Like other countries in the world building and operating the nuclear power reactors, not least the United States, South Korea finds it difficult to obtain suitable areas for additional disposal facilities that require the highest level of safety, not to mention the consensus of the interest groups and numerous residents around the sites to be designated. Given its scarcity of land and lack of energy resources such as oil and gas, the government cannot help considering the technical clues to resolve the waste, which must be in a realistic direction in terms of its growing dependence on nuclear energy.
Why does not the U.S. trust South Korea? Do the Korea policymakers in Washington suspect that South Koreans have the same mindset over nuclear weapons as the North Korean troublemakers? I'm not saying that a new pact is not essential for curbing nuclear proliferation, because North Korea's foolhardy attempts to obtain nuclear weapons have intensified US worries about the nuclear proliferation on the peninsula.
Part of the suspicions on the part of some in Washington are based on one or two cases that were enough to invoke some doubt over the mishandling of sensitive nuclear materials. In 2004, South Korea failed to report to the International Atomic Energy Agency (IAEA) in a timely manner on a variety of nuclear issues including storage, production and use of uranium metals, among others. This factor has provoked a widely held sentiment that the US cannot fully trust South Korea, at least from the perspective of nuclear nonproliferation. South Korea, thus, needs to change such tone in Washington.
At the same time, however, the conventional wisdom in Korea is that the U.S. can no longer act like a so-called ‘Nuclear Gestapo' that attempts to define and dictate what is acceptable and what is not. A handful of critics against the US-led nuclear policy claim that America is still relegating South Korea to a corner reserved for second-class countries in terms of nuclear transparency. Figuratively speaking, it is at times necessary to take a wait and see attitude to see if a small tree will grow under the sun, rather than trying to uproot the tree every day to check the growth. And South Koreans are quick to know that their economy would undoubtedly be bankrupted if it were to attempt to develop nuclear weapons. The clueless North Korea is a prime example of a government willing to beggar its citizens in return for its nuclear ambitions. Yet, Seoul, unlike Pyongyang proudly scoffing at US President Barack Obama's goal of "achieving a world without nuclear weapons," is on a completely different track, aiming for liberal democracy and a free market economy.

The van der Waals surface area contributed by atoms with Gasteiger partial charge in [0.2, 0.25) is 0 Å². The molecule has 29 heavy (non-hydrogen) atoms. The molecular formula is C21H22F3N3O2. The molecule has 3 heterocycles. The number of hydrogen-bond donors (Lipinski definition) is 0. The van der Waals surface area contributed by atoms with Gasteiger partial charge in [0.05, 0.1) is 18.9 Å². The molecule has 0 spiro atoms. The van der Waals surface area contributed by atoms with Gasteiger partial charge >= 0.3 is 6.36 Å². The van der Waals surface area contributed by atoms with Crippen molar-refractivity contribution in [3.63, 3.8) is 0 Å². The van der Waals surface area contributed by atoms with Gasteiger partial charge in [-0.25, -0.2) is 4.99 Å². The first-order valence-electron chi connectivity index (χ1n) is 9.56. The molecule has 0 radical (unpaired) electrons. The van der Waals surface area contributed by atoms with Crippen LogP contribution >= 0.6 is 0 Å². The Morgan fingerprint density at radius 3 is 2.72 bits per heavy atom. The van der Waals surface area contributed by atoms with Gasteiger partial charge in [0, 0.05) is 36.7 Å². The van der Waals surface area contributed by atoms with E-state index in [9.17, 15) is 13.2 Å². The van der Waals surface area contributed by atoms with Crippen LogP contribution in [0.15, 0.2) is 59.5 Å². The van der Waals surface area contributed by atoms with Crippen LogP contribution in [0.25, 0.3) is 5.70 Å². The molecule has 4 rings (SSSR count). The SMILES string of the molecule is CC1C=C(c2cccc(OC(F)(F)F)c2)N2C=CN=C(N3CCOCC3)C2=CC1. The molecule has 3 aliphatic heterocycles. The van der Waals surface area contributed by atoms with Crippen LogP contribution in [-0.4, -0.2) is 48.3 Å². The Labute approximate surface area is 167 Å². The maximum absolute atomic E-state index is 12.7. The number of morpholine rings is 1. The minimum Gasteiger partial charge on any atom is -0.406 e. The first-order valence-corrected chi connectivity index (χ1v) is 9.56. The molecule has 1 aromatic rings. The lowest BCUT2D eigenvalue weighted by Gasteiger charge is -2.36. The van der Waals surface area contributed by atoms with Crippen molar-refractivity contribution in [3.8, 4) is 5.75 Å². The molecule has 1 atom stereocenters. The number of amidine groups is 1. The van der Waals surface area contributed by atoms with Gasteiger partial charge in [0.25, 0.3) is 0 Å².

So far, the US has, however, given no specific clues over its concerns over South Korea's goals. Both sides now appear circumspect. When tough negotiations begin in earnest, both countries need to convince each other in a sincere and wise manner, instead of bickering over how to amend the agreement. Seoul needs to persuade Washington that as a major global nuclear energy exporter, South Korea has no choice but to develop nuclear energy-related technologies while reassuring the US government that it has no intention to develop any kind of nuclear weapons. At the same time, the US should not rule out the possibility that the prior consent right given to Japan and Switzerland could be equally applied to South Korea, instead of demanding an unrealistic South Korean nuclear doctrine. The quality of the ROK-US alliance management has already become too critical to put the South Korean case on the back burner of the ready-made standard agreement being applied to the rest of the world, except for a few strategically crucial allies of America.
In order to transform the nuclear energy debate framed in 1970s into that of the 21st century, there is no reason that the US can't communicate better with South Korea, its major ally in Northeast Asia. So South Korea is urging the US to reconsider its unbudging stance.
Byong-Chul Lee is a senior fellow of the Nuclear Nonproliferation Center at the Institute for Peace and Cooperation, a nonpartisan policy advisory body based in Seoul.